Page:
By Jay Drysdale, Bella Wines
I ask that you dream with me for a minute. Imagine if we treated broth like an Olympic sport?
What if we had regional qualifiers that started at the community level where neighbourhoods competed to go to the city level which advanced on to the provincial finals. Each level distilled down to a final few candidates representing the country to compete on the world stage. The Olympics would bring together cultures as each country presented their best offering and showcased the diversity in broth as the world learned the history and origins of this comfort food. A broth maker that reached the highest level would surely place an incredible amount of emphasis on the ingredients.
Broth has always been considered a liquid made of miscellaneous bones, meat and/or vegetables ‘tossed in a pot,’not often eaten on its own but commonly used to prepare other dishes. But now, in the eye of an Olympic contender, imagine how the focus would shift to ingredients and quality of ingredients. How the lineage of an ingredient is as important as the timing of adding that ingredient to the cooking process. How farms would be prized and recognized for growing and raising the most nutritious and flavourful ingredients to be included in Olympic broth. How the holistic benefit of broth to gain proper balance on whole body care would be revered. This is the world I dream about. If I was competing in my village qualifier, I would submit the following:
Bella Olympic Bone Broth
I would choose some cuts from the freezer like chicken feet, or chicken bones, or pork trotters, tails, ears, head, or leg bones from the animals I have raised. With this combination we will get the most amazing collagen that becomes the gelatine that makes our broth look like savoury Jello, but this is full of micro nutrients and amino acids our bodies need. We will also select the best quality vegetables and herbs to flavour and season.
I prefer to roast the bones first — many cuts still have fat connected and roasting helps render the fat but also provides a richer roasted meaty flavour to the base. Let’s also roast some onions and vegetables like carrots, mushrooms, leeks, garlic, or anything that will taste better with some caramelization from roasting it. By roasting these items, you bring darker earthier flavours to the base: the onion, garlic, and leek concentrate their sugars and provide a natural sweetness; the cartilage in the trotters will really bring the nutrition up, especially when I add a splash of apple cider vinegar to really extract the nutrients from the bones
“Toss in a Pot”
In addition to the roasted ingredients, fill the pot with herbs and spices (like thyme, rosemary, bay leaf, star anise, ginger, black pepper corns, black cardamom, turmeric root, chilli pepper), fresh vegetables (celery, mushrooms, carrots, green onions, parsley, stinging nettle, seaweed) and dried lobster mushroom, chanterelle, dried and roasted dandelion root. Do your own research and see what your body is needing and choose various herbs and vegetables to work into the broth. The point is to use up what you have and to use ingredients that suit your whole-body care. For instance, I use nettle for an array of nutrients; turmeric as an anti-inflammatory; seaweed for micro-minerals. As a farmer, I need all these to stay healthy with the stresses I put on my body.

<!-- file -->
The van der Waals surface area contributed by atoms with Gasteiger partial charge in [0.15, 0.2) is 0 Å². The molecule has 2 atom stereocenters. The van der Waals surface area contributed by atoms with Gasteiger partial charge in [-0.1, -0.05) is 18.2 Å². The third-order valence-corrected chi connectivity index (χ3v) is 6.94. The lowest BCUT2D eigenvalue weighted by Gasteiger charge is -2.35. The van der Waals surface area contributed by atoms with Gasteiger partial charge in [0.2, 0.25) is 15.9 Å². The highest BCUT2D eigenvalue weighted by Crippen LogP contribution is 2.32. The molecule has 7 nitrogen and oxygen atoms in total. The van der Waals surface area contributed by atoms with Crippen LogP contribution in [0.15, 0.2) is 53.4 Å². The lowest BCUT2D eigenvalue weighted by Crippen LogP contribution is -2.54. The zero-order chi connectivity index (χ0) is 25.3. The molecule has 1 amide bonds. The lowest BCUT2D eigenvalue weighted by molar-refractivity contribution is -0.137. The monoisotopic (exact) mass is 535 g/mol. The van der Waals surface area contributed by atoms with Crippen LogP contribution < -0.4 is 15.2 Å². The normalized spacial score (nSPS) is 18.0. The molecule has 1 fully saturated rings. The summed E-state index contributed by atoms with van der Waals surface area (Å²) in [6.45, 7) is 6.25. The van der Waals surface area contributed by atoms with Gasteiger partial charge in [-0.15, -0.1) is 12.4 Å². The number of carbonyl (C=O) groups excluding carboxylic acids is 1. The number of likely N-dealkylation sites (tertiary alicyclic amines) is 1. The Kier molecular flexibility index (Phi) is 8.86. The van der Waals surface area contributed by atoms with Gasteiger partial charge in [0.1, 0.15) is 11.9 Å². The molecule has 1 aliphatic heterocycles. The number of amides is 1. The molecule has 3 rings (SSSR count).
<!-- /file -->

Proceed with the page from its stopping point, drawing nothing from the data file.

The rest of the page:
Add water and simmer
Start with COLD water and put it on the lowest setting and only let it get to the softest rolls of a gentle simmer. By never letting it aggressively boil, you maintain a clarity to the broth that is purer than the best filtering. I like to make two stocks from a single pot. My first simmer may last 1-3 days as I constantly taste to see when the flavours are at their peak. This takes some practice as different ingredients will take different amounts of time to extract their flavours. Don’t expect the broth to taste perfect, that is the seasoning part that is next. After my first simmer, I strain off the liquid, then add some fresh vegetables and herbs to the pot, again add cold water and make a second batch from the same bones. This lighter version is great for making rice, quinoa, or other grain type dishes.
Simmer some more
Your first strained liquid should have a beautiful dark colour and act as the aromatic base that needs seasoning. This is where I might put the strained liquid back on the stove and add items like the best quality soya sauce, or a splash of balsamic vinegar, or a spoonful of pomegranate molasses. Maybe you want to boost the flavour of a specific ingredient by adding garlic or ginger. With an extra couple of hours of simmering (still no boil) you can help concentrate flavours – it’s up to you for how long you want to simmer (constantly tasting). When you are almost finished that is when you season with the best quality salt you have and look to salts that contain natural micro-minerals. You know you have properly seasoned it when you cannot stop taste testing the broth.
I could give you a list of ingredients not normally found in stocks or broths but would rather have you test on your own to customize a recipe that suits your palate and nutritional needs. If you mess up and don’t care for the flavour or it went cloudy, the liquid is always perfect to use for dishes like rice and grains, as it has been done for centuries.
About Jay Drysdale:
Bella Wines is located in Naramata, B.C., and focuses on making sparkling wines. Jay Drysdale, the owner/winemaker, uses animals like chickens, ducks, and pigs to help steward the land. Bella farms without the use of harmful chemicals and makes most of their holistic spray’s and applications themselves. They understand the byproduct of healthy soils is better wine.
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